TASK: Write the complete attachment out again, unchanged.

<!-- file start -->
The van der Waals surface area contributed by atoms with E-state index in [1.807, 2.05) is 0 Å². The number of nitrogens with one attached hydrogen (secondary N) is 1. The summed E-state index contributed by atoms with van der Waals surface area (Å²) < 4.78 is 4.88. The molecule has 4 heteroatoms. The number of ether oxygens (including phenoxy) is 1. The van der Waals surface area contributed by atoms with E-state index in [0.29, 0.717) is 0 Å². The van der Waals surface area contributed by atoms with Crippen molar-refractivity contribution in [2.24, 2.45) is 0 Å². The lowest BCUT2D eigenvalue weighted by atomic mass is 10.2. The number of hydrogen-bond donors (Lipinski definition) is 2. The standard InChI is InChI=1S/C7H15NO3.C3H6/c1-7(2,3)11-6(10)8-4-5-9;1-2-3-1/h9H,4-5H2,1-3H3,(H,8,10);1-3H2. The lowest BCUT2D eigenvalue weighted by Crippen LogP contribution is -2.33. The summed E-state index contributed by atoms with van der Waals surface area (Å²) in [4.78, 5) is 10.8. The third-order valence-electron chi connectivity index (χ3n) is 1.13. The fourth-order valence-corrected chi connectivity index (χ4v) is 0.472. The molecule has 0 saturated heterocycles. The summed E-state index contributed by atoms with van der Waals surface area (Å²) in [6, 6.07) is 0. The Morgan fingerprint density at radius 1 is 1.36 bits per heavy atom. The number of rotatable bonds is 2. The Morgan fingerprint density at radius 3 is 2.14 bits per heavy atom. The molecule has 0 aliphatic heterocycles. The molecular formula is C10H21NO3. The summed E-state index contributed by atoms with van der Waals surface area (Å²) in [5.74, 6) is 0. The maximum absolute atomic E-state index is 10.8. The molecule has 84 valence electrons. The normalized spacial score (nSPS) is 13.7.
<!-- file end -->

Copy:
The van der Waals surface area contributed by atoms with E-state index in [1.807, 2.05) is 0 Å². The number of nitrogens with one attached hydrogen (secondary N) is 1. The summed E-state index contributed by atoms with van der Waals surface area (Å²) < 4.78 is 4.88. The molecule has 4 heteroatoms. The number of ether oxygens (including phenoxy) is 1. The van der Waals surface area contributed by atoms with E-state index in [0.29, 0.717) is 0 Å². The van der Waals surface area contributed by atoms with Crippen molar-refractivity contribution in [2.24, 2.45) is 0 Å². The lowest BCUT2D eigenvalue weighted by atomic mass is 10.2. The number of hydrogen-bond donors (Lipinski definition) is 2. The standard InChI is InChI=1S/C7H15NO3.C3H6/c1-7(2,3)11-6(10)8-4-5-9;1-2-3-1/h9H,4-5H2,1-3H3,(H,8,10);1-3H2. The lowest BCUT2D eigenvalue weighted by Crippen LogP contribution is -2.33. The summed E-state index contributed by atoms with van der Waals surface area (Å²) in [4.78, 5) is 10.8. The third-order valence-electron chi connectivity index (χ3n) is 1.13. The fourth-order valence-corrected chi connectivity index (χ4v) is 0.472. The molecule has 0 saturated heterocycles. The summed E-state index contributed by atoms with van der Waals surface area (Å²) in [6, 6.07) is 0. The Morgan fingerprint density at radius 1 is 1.36 bits per heavy atom. The number of rotatable bonds is 2. The Morgan fingerprint density at radius 3 is 2.14 bits per heavy atom. The molecule has 0 aliphatic heterocycles. The molecular formula is C10H21NO3. The summed E-state index contributed by atoms with van der Waals surface area (Å²) in [5.74, 6) is 0. The maximum absolute atomic E-state index is 10.8. The molecule has 84 valence electrons. The normalized spacial score (nSPS) is 13.7.